1. Serverless Batch Inference with Azure Container Apps


    To set up a serverless batch inference using Azure Container Apps, we are going to deploy a containerized application that can process batches of data for inference. The Azure Container Apps service is suitable because it offers event-driven autoscaling, which means it can respond to the demands of the batch processing workload, scaling up when there are jobs to process and scaling down when the workload decreases.

    Here's how we will set up the batch inference system:

    1. Container App Environment: Before creating an Azure Container App, we need an environment where our app can run. This environment defines a scoped set of resources for our container apps to operate within.

    2. Container App: We will create a container app resource. This will be the main component where our batch application runs. It should be configured with the details of the container image containing your batch inference logic. The container app will automatically scale based on demand or schedule.

    3. Revision and Ingress Settings: When creating a Container App, we need to configure the revisions and ingress settings. Revisions are important for maintaining different versions of the app. Ingress settings help define how external traffic reaches the app, which is essential if you have a method for submitting jobs to the batch processor over HTTP.

    Requirements Before You Begin:

    • Install Pulumi CLI and set up Azure credentials.
    • Have a container image ready in an Azure Container Registry, or other accessible registry, with your batch inference logic. Make sure you have the image URL and credentials if the registry is private.
    • Have the Azure Container Apps extension installed on your Azure account.
    • Have an Azure Resource Group defined where the resources will be deployed.

    Pulumi Program - Serverless Batch Inference:

    Below is the Python program that uses Pulumi with the Azure Native provider to create the required infrastructure:

    import pulumi from pulumi_azure_native import containerinstance as aci from pulumi_azure_native import resources # Create an Azure Resource Group resource_group = resources.ResourceGroup("batch-inference-rg") # Create an Azure Container App Environment container_app_environment = aci.Environment("batch-inference-env", resource_group_name=resource_group.name, location=resource_group.location, ) # Define the container image (replace with your actual image URL and registry details) container_image_name = "your-container-registry.azurecr.io/batch-inference:latest" # Create an Azure Container App container_app = aci.ContainerApp("batch-inference-app", resource_group_name=resource_group.name, container_app_environment_id=container_app_environment.id, template=aci.ContainerAppTemplateArgs( containers=[aci.ContainerArgs( image=container_image_name, resources=aci.ContainerResourcesArgs( cpu=1.0, memory_in_gb=1.5, ), )], scale=aci.ScaleArgs( min_replicas=0, max_replicas=10, # Set appropriate maximum replicas based on your workload and budget rules=[aci.ScaleRuleArgs( name="HttpScaleRule", http=aci.HttpScaleRuleArgs( metadata=aci.HttpScaleRuleMetadataArgs( concurrent_requests=50, # Number of concurrent requests to trigger a scale-out ), ), )], ), ), identity=aci.ContainerAppIdentityArgs(type="SystemAssigned"), # Using SystemAssigned identity for simplicity ) # Output the FQDN of the Azure Container App pulumi.export("fqdn", container_app.configuration.apply(lambda config: config.ingress.fqdn))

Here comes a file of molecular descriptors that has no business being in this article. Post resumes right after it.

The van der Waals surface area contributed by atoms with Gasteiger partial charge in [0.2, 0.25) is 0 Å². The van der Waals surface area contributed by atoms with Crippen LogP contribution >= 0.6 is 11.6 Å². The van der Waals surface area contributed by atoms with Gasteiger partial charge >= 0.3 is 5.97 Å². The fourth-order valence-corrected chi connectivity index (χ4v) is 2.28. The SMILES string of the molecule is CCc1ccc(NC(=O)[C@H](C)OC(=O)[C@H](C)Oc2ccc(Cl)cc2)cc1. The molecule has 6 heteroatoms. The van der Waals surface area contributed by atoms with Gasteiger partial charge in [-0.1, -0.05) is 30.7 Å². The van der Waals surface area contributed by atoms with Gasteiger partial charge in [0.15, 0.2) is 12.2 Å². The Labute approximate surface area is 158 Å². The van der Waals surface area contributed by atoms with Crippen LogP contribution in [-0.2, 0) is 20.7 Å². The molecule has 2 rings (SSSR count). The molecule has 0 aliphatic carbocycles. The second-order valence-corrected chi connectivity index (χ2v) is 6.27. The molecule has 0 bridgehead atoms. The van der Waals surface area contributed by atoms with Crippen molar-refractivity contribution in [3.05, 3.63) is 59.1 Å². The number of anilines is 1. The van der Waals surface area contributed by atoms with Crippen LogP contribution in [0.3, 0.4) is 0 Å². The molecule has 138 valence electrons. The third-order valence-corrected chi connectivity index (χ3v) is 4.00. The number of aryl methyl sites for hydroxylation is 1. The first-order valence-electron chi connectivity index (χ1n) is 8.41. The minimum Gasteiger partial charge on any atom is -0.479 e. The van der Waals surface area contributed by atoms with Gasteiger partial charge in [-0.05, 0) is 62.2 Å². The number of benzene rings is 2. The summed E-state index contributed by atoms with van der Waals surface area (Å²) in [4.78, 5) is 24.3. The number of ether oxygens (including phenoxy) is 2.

Explanation of the Program:

    • Resource Group: The ResourceGroup is a logical container into which Azure resources are deployed and managed. It's the foundation for organizing resources in your Azure subscription.

    • Container App Environment: The Environment resource provides a context where our container apps can run. It's a prerequisite for deploying the actual Container App and is linked to a specific resource group.

    • Container App: The ContainerApp is the resource that represents our serverless batch inference app. It contains the definition of the containers it will run, including the image to use, the resources allocated to it (like CPU and memory), and autoscaling rules.

    • Ingress Settings: In this example, ingress settings are left out for simplicity. You'll need to manage these based on whether your app requires external HTTP(S) traffic or not. For batch processing, you may run jobs internally or trigger them through other Azure services (like queues or events), thus ingress might not be needed.

    Make sure to replace your-container-registry.azurecr.io/batch-inference:latest with the actual container image path that you will use for the batch inference. If your image is in a private registry, you will need to add credentials to pull the image. In this example, we're using a public image or an image from a private registry where the container app's system-assigned identity has access.

    After setting up your Pulumi stack and creating a Python file with the above content, navigate to the directory with the Pulumi file and run pulumi up. This command will start the deployment process of the resources you've described in the code.

    Remember, this is serverless, so when there is no traffic or work for the container, it can scale down to zero, thus you'll pay only when the batch jobs are being processed. Adjust the scaling settings as needed based on concurrency, CPU, and memory requirements for your specific batch processing workloads.